Tuesday, October 17, 2023

At Midnight I'll Take Your Soul

The year is 1964. The place is Brazil. And this is the first horror movie from that country.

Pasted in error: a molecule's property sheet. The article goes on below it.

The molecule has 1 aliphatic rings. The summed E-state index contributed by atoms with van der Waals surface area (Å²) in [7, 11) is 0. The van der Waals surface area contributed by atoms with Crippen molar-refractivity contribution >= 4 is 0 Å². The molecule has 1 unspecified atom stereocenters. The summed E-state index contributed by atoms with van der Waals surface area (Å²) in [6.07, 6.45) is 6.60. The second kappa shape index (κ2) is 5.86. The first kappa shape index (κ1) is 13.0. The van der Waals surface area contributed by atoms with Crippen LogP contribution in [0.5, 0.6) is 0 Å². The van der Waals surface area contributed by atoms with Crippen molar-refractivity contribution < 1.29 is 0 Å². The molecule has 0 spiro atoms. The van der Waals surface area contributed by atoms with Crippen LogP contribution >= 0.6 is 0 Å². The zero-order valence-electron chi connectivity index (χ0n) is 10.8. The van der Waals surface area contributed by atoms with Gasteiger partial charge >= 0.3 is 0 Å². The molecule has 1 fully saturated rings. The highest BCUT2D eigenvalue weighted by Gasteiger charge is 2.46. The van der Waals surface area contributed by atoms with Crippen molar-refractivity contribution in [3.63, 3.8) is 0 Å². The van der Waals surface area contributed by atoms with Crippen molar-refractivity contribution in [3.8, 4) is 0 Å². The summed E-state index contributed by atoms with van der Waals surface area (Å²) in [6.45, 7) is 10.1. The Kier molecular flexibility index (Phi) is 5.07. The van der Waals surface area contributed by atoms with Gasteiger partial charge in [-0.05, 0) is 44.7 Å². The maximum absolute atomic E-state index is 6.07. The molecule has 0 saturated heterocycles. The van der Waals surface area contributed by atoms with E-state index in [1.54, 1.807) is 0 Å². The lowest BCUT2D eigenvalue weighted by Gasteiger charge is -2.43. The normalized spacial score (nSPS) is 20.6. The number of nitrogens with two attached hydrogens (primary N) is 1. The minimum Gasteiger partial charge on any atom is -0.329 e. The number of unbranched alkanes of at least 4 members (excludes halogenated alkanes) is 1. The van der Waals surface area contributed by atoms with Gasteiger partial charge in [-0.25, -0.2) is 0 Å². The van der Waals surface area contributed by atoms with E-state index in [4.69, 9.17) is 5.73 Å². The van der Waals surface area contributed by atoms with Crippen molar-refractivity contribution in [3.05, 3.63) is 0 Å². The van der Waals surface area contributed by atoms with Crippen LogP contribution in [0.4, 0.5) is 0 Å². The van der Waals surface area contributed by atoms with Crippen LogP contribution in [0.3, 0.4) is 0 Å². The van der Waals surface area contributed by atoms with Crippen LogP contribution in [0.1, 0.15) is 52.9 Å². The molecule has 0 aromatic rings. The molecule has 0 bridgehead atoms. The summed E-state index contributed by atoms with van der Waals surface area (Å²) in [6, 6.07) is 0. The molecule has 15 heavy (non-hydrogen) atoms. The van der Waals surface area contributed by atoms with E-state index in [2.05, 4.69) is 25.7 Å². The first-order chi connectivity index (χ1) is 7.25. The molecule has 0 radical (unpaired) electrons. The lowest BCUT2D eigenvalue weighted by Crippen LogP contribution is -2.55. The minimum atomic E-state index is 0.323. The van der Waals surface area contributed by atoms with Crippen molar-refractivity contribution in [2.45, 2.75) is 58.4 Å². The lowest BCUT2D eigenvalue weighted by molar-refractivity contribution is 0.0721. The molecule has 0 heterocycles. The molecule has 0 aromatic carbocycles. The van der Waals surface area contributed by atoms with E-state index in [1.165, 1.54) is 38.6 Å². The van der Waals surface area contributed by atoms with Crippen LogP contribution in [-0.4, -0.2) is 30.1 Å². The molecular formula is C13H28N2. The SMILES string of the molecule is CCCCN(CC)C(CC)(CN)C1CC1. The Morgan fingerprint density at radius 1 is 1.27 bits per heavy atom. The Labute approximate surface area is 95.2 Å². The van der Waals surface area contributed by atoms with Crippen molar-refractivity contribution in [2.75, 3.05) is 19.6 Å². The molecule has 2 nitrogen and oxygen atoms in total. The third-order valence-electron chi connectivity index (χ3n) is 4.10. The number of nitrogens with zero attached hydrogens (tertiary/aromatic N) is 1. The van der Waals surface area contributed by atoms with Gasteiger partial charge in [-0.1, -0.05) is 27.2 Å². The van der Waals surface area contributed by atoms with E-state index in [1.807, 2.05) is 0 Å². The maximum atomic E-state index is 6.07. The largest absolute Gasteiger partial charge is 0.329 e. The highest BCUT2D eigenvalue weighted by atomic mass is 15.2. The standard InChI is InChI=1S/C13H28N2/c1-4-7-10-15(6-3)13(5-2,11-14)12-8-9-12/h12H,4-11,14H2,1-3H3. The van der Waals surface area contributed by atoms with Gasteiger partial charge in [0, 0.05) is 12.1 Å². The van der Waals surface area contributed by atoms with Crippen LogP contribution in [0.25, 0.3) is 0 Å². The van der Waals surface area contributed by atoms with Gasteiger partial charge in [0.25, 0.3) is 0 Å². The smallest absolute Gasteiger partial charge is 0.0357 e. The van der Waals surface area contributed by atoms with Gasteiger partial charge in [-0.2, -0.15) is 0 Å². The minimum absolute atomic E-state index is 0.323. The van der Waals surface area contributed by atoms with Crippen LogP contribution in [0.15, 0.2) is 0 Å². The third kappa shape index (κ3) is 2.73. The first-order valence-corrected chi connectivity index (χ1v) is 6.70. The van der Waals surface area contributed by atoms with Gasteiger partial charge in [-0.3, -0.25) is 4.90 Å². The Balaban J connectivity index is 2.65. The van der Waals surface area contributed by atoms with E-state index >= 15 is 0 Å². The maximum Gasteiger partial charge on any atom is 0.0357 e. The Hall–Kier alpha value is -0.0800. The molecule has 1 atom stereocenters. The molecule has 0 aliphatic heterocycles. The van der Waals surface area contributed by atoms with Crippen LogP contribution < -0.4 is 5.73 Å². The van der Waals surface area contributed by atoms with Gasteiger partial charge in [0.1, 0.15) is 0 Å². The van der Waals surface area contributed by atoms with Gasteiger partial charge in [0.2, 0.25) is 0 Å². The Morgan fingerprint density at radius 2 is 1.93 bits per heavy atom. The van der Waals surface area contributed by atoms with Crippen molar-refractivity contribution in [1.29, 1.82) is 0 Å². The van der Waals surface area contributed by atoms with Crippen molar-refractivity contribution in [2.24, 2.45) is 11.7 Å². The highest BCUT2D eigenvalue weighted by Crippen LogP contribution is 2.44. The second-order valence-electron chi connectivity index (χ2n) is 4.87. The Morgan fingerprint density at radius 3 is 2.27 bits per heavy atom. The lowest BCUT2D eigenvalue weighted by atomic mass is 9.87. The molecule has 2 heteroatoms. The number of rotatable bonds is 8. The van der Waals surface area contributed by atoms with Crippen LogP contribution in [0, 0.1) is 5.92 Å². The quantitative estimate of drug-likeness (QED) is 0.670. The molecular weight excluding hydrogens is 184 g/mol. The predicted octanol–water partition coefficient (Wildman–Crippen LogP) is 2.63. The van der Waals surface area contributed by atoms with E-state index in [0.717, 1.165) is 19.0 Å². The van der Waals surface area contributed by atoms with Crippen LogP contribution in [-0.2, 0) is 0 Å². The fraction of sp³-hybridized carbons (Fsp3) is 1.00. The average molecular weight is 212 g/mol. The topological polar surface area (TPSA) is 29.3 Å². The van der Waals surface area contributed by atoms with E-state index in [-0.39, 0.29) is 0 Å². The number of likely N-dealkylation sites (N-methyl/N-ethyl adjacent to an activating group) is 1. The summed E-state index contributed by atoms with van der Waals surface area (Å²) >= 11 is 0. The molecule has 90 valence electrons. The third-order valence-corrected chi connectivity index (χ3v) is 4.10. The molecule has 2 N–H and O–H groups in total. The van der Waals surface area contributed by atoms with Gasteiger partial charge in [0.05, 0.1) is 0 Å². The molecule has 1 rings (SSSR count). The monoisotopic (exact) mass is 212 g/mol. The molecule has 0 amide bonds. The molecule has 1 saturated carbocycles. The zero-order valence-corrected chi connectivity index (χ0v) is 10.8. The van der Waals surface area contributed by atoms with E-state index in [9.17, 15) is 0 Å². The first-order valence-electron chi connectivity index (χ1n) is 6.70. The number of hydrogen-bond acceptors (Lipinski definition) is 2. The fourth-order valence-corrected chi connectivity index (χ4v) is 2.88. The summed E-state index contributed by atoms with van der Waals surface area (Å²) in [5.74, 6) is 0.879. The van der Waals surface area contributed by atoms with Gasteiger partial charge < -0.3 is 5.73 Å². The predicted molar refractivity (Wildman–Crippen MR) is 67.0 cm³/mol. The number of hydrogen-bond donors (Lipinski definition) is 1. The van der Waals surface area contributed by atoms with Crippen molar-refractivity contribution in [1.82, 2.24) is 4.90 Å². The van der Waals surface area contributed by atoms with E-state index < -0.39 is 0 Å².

Once more Cinemassacre's Monster Madness introduced me to this trilogy of films directed and starring José Mojica Marins as Zé do Caixão or as he's known in the States, Coffin Joe. It's kind of amazing to see a piece of world history like this and it would be the first film I ever saw from either Brazil or South America, and I'm very curious to see where this all goes. The plot is pretty basic involving a small town where our absolutely not protagonist resides Ze who is the resident coffin maker, as we see his cruel and unusually punishing tactics in trying to secure a woman who will birth to him a son to continue his bloodline. That's basically the whole movie, there's not a lot of frills but I don't expect a lot of complex storylines for a horror film and it's effectively discomforting and horrifying. Coffin Joe is a bastard with a capital B, like I haven't encountered a movie villain this heinous and fucked up I think in my life. He murders any opposition to his goal, maims and intimidates the townsfolk to the point where he can do whatever he wants, abuses and rapes women, and has a distinct hatred for religion. You are stuck with this guy the whole movie, and the film far from glorifies Zé but man is it rough to sit through! José plays it so straight almost to the point it doesn't seem like acting because he embodies the part so well, apparently they couldn't find a good fit so he just decided to do it himself so he had his work cut out for him both on and off screen. The cinematogtaphy and editing is extremely simple and yet at the exact same time ambitious, they went for a desired effect and shot even if it wasn't seamless in execution which I actually admire and praise. You'd be surprised how little background information there is for this film, so who knows what brought the idea to mind, what the production was like, hell even the release and legacy are a bit foggy even in today's trivia soaked culture. You'd think for a movie made in 1964 it wouldn't be that shocking and gruesome, even more so considering the part of the world it was made in where censoring was common and wide ranging depending on the film, but it's pretty hardcore in it's potrayal of body mutilation alone then you throw in the abuse and rape and it gets even more extreme though you don't see any nudity. I'm almost convinced the greatest offense taken back then was the sacreligious standing of the main character, a true defining trait that at first I chalked up to atheism because Zé states he has no belief, but then it shows he has great contempt for religion, it's symbols, and considers the followers of the christian religion cowards and fools. The only belief he really has is creating an extension of his bloodline, having children as a sort of quasi-immortality. And I suppose if you wanted to you can give him at least one good point, he sees a father about to strike his son and he intervenes and says no parent should hit their child for they are the continuation of your family and the future of the world, so hey he won't beat his kids but he'll absolutely fuck with their mother any chance he'll get. Ummmm....priorities?? Yeah he's pretty irredeemable. I actually quite like the look of the film, it's fairly low budget and is extremely candid of the environments, it's interesting. It's a pretty rough time trying to find a copy I'll tell you that, the old box set is pricy and the recent giant collected release of all three films is not any better price wise, but if you're a hardcore fan of these movies the new collection by Arrow seems just the ticket. And for everybody else, you can find an acceptable quality video on YouTube. Not too sure how a sequel could come about given the ending but that's what we'll look at tomorrow. I give this 3 stars, 7.5/10!

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